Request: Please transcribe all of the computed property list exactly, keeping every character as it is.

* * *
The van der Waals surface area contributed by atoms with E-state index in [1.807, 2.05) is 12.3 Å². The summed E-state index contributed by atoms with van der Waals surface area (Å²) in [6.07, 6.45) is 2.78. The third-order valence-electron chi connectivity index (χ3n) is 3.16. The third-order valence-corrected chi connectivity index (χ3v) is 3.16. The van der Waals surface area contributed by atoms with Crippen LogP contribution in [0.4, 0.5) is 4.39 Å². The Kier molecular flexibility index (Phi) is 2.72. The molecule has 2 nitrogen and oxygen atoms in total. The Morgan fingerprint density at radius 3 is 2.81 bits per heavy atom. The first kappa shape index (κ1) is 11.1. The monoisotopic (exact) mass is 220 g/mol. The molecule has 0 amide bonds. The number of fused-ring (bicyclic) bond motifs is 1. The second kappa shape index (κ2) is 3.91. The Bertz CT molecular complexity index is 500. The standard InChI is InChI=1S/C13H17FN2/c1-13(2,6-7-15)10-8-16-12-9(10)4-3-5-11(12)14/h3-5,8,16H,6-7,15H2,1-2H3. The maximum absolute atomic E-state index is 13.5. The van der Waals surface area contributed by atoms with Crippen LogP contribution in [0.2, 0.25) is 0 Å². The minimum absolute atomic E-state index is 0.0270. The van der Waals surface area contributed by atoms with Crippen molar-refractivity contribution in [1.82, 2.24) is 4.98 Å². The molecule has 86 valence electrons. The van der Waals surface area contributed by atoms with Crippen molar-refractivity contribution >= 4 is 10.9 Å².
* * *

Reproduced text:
The van der Waals surface area contributed by atoms with E-state index in [1.807, 2.05) is 12.3 Å². The summed E-state index contributed by atoms with van der Waals surface area (Å²) in [6.07, 6.45) is 2.78. The third-order valence-electron chi connectivity index (χ3n) is 3.16. The third-order valence-corrected chi connectivity index (χ3v) is 3.16. The van der Waals surface area contributed by atoms with Crippen LogP contribution in [0.4, 0.5) is 4.39 Å². The Kier molecular flexibility index (Phi) is 2.72. The molecule has 2 nitrogen and oxygen atoms in total. The Morgan fingerprint density at radius 3 is 2.81 bits per heavy atom. The first kappa shape index (κ1) is 11.1. The monoisotopic (exact) mass is 220 g/mol. The molecule has 0 amide bonds. The number of fused-ring (bicyclic) bond motifs is 1. The second kappa shape index (κ2) is 3.91. The Bertz CT molecular complexity index is 500. The standard InChI is InChI=1S/C13H17FN2/c1-13(2,6-7-15)10-8-16-12-9(10)4-3-5-11(12)14/h3-5,8,16H,6-7,15H2,1-2H3. The maximum absolute atomic E-state index is 13.5. The van der Waals surface area contributed by atoms with Crippen LogP contribution in [0.2, 0.25) is 0 Å². The minimum absolute atomic E-state index is 0.0270. The van der Waals surface area contributed by atoms with Crippen molar-refractivity contribution in [1.82, 2.24) is 4.98 Å². The molecule has 86 valence electrons. The van der Waals surface area contributed by atoms with Crippen molar-refractivity contribution >= 4 is 10.9 Å².